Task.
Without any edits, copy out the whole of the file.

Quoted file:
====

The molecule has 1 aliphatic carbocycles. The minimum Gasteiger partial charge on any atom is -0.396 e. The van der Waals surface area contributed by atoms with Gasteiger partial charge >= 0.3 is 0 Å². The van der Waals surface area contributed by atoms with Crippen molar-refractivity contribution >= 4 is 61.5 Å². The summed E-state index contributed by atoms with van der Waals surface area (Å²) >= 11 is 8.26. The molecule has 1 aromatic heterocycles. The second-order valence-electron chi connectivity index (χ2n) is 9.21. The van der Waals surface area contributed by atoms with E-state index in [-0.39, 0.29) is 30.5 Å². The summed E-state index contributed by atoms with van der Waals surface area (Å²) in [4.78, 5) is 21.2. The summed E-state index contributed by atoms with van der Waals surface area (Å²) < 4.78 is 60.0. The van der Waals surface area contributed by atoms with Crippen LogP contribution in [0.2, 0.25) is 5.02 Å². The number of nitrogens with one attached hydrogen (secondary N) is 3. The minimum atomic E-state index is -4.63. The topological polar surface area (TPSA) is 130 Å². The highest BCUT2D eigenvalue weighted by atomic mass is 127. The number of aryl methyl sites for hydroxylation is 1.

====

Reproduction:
The molecule has 1 aliphatic carbocycles. The minimum Gasteiger partial charge on any atom is -0.396 e. The van der Waals surface area contributed by atoms with Gasteiger partial charge >= 0.3 is 0 Å². The van der Waals surface area contributed by atoms with Crippen molar-refractivity contribution >= 4 is 61.5 Å². The summed E-state index contributed by atoms with van der Waals surface area (Å²) >= 11 is 8.26. The molecule has 1 aromatic heterocycles. The second-order valence-electron chi connectivity index (χ2n) is 9.21. The van der Waals surface area contributed by atoms with E-state index in [-0.39, 0.29) is 30.5 Å². The summed E-state index contributed by atoms with van der Waals surface area (Å²) in [4.78, 5) is 21.2. The summed E-state index contributed by atoms with van der Waals surface area (Å²) < 4.78 is 60.0. The van der Waals surface area contributed by atoms with Crippen LogP contribution in [0.2, 0.25) is 5.02 Å². The number of nitrogens with one attached hydrogen (secondary N) is 3. The minimum atomic E-state index is -4.63. The topological polar surface area (TPSA) is 130 Å². The highest BCUT2D eigenvalue weighted by atomic mass is 127. The number of aryl methyl sites for hydroxylation is 1.